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  1. Blog
  2. Research
  3. April 2, 2019

Survey: Women Are Not Asking for Raises

And few women who have asked for raises actually got them

Survey: Women Are Not Asking for Raises

Emily McCrary-Ruiz-Esparza is on staff at InHerSight where she writes about data and women's rights.

In a March 2019 survey, InHerSight found that the majority of women have not asked for a pay raise in the last year.

Have you asked for a pay raise in the last 12 months?

Data chart: Have you asked for a pay raise in the last 12 months?

Key findings

  • 60 percent of women say they have not asked for a pay raise in the last 12 months.

  • 21 percent of women say that in the last 12 months they have asked for a pay raise but did not receive one.

  • 19 percent of women say that in the last 12 months they have asked for a pay raise and received one.

Read more:The 2019 Salary Satisfaction Report

According to the 2018 Women in the Workplace report by Lean In and McKinsey & Company:

  • Latina and Black women ask for raises at about the same rate as white women, but with lower success. On average, Latina and Black women receive fewer promotions and are paid less for comparable work.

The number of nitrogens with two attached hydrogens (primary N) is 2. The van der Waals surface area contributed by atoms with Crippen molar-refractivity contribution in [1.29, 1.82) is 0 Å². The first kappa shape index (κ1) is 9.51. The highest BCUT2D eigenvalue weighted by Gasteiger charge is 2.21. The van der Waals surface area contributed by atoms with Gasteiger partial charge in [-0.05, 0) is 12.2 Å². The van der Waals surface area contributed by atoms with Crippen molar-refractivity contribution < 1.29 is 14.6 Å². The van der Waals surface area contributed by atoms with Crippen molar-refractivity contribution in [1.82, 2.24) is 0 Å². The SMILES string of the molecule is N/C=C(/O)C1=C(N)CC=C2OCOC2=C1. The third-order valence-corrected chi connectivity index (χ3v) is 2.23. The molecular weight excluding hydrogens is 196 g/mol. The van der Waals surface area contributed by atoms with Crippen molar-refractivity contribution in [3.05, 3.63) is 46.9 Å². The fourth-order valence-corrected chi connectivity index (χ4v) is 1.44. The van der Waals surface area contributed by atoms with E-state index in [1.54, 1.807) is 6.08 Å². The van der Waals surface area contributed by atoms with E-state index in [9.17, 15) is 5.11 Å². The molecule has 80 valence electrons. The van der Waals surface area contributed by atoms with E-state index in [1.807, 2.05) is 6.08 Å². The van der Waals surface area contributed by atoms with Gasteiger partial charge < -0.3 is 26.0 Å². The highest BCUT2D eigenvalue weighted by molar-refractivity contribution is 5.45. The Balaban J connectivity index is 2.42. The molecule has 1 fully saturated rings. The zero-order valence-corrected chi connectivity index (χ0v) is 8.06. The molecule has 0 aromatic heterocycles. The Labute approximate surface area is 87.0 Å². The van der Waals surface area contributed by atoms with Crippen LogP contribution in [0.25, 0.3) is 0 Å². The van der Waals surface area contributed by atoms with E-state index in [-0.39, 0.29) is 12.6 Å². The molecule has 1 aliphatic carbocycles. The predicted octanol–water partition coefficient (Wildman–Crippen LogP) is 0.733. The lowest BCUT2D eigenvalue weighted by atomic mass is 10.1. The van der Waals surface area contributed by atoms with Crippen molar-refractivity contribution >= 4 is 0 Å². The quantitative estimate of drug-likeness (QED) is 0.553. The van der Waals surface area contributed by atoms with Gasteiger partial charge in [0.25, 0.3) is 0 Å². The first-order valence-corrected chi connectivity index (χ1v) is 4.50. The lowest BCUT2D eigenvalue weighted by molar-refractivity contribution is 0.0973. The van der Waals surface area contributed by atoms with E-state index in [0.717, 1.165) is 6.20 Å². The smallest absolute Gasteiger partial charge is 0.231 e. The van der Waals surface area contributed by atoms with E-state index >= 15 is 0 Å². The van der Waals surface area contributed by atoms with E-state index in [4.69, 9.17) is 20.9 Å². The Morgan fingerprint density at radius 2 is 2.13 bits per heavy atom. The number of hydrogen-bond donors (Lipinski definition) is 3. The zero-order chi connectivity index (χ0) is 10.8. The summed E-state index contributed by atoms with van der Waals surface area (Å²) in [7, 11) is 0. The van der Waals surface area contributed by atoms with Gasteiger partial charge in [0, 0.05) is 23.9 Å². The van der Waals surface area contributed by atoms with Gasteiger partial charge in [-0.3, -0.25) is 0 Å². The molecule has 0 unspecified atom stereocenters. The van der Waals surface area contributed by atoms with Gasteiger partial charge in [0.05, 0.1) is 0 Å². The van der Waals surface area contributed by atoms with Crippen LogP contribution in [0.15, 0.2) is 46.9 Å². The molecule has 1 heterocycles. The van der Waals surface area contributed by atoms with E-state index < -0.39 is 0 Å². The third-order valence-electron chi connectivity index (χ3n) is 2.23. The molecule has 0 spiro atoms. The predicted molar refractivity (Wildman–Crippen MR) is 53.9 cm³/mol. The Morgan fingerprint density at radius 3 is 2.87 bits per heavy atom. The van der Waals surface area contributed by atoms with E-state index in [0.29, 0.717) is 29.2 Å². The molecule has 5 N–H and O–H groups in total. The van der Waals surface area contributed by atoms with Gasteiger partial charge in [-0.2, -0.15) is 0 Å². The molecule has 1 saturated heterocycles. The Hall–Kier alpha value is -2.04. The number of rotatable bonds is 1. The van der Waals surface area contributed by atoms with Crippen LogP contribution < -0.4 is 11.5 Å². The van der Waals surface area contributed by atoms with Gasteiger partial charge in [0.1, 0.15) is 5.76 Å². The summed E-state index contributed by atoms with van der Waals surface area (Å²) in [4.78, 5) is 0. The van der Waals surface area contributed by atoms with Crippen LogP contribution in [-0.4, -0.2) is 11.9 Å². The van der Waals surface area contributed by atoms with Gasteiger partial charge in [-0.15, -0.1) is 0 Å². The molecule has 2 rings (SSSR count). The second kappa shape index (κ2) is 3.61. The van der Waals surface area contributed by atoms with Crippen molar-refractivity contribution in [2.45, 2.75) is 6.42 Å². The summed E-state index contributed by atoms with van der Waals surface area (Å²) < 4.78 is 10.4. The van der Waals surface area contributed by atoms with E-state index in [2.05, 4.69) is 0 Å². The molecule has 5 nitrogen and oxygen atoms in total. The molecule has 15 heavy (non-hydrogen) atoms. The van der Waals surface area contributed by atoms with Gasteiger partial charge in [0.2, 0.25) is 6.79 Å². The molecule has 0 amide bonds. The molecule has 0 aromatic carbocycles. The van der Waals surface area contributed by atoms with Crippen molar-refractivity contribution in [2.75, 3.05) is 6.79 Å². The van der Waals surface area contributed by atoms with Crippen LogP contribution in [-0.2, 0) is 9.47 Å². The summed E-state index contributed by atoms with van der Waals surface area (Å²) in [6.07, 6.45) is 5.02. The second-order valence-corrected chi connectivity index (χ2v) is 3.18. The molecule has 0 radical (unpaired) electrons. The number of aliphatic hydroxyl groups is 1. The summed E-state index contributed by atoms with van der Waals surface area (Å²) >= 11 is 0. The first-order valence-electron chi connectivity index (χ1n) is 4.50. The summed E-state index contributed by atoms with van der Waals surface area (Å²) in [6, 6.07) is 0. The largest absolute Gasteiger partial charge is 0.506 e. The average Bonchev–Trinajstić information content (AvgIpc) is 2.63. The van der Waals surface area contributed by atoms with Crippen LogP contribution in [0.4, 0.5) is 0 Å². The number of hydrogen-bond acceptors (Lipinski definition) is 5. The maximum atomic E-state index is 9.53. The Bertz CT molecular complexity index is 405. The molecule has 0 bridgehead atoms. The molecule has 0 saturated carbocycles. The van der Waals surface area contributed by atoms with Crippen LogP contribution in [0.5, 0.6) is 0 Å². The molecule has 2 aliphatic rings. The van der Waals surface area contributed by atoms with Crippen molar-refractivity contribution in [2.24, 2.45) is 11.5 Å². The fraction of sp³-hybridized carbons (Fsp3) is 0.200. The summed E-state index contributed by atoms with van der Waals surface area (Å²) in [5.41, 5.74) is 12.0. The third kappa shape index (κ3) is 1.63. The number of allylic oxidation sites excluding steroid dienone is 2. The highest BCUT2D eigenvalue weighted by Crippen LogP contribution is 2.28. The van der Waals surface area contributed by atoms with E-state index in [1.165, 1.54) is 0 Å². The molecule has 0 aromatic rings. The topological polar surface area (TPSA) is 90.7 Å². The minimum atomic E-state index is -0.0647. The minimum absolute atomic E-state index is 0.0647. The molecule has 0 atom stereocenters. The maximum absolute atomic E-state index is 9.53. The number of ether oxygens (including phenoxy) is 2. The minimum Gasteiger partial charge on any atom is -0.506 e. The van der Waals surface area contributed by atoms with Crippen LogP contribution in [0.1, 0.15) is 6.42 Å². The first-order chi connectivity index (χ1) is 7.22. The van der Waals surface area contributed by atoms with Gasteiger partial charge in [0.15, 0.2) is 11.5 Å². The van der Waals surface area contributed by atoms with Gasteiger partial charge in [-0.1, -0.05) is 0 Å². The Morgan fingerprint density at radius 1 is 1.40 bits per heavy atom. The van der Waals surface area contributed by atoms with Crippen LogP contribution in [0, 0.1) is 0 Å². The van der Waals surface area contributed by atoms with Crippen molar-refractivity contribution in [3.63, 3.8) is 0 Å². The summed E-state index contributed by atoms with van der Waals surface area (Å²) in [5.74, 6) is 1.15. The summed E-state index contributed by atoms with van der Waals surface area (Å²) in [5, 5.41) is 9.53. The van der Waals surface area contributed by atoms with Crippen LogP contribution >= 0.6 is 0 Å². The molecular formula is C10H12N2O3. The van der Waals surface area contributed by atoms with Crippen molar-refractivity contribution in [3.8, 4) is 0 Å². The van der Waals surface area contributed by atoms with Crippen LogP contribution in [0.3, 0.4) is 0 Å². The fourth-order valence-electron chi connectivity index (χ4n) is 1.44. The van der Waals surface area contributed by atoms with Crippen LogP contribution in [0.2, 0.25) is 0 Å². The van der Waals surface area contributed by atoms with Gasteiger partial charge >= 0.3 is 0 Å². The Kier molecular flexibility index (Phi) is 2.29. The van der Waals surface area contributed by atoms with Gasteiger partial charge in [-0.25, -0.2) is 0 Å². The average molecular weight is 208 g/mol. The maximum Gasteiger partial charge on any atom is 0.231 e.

• Compared to white women, Asian women are more likely to ask for raises, and while Asian women are less likely than white women to be promoted, they are paid more for comparable work.


Survey of more than 2,000 women in March 2019.

This article is part of InHerSight’s month-long coverage of equal pay. Timed with Equal Pay Day, the series looks at how the pay gap affects women of all backgrounds and in all industries.

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Photo of Emily McCrary-Ruiz-Esparza

Emily was previously on staff at InHerSight, where she researched and wrote about data that described women in the workplace, specifically societal barriers to advancement, and workplace rights. Her bylines include Fast Company and The Glossary Co.

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